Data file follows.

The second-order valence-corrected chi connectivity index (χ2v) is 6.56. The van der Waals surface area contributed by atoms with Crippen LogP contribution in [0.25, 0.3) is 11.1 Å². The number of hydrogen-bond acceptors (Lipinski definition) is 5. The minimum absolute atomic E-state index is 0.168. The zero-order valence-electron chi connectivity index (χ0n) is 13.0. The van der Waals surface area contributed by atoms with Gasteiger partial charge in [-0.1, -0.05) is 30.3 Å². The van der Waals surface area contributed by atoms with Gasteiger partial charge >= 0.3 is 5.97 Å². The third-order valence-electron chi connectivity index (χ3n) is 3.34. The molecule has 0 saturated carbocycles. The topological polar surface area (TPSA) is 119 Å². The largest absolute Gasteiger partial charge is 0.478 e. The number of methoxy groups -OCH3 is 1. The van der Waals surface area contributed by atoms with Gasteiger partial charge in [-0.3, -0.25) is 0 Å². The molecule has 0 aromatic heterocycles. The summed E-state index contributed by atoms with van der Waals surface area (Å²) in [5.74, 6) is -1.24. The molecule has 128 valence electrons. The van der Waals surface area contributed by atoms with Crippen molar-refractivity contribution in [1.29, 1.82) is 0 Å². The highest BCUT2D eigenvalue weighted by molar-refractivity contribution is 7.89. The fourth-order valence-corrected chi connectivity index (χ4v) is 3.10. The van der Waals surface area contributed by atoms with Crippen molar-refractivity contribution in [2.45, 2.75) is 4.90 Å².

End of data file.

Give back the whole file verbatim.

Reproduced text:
The second-order valence-corrected chi connectivity index (χ2v) is 6.56. The van der Waals surface area contributed by atoms with Crippen LogP contribution in [0.25, 0.3) is 11.1 Å². The number of hydrogen-bond acceptors (Lipinski definition) is 5. The minimum absolute atomic E-state index is 0.168. The zero-order valence-electron chi connectivity index (χ0n) is 13.0. The van der Waals surface area contributed by atoms with Gasteiger partial charge in [-0.1, -0.05) is 30.3 Å². The van der Waals surface area contributed by atoms with Gasteiger partial charge >= 0.3 is 5.97 Å². The third-order valence-electron chi connectivity index (χ3n) is 3.34. The molecule has 0 saturated carbocycles. The topological polar surface area (TPSA) is 119 Å². The largest absolute Gasteiger partial charge is 0.478 e. The number of methoxy groups -OCH3 is 1. The van der Waals surface area contributed by atoms with Gasteiger partial charge in [-0.3, -0.25) is 0 Å². The molecule has 0 aromatic heterocycles. The summed E-state index contributed by atoms with van der Waals surface area (Å²) in [5.74, 6) is -1.24. The molecule has 128 valence electrons. The van der Waals surface area contributed by atoms with Crippen molar-refractivity contribution in [1.29, 1.82) is 0 Å². The highest BCUT2D eigenvalue weighted by molar-refractivity contribution is 7.89. The fourth-order valence-corrected chi connectivity index (χ4v) is 3.10. The van der Waals surface area contributed by atoms with Crippen molar-refractivity contribution in [2.45, 2.75) is 4.90 Å².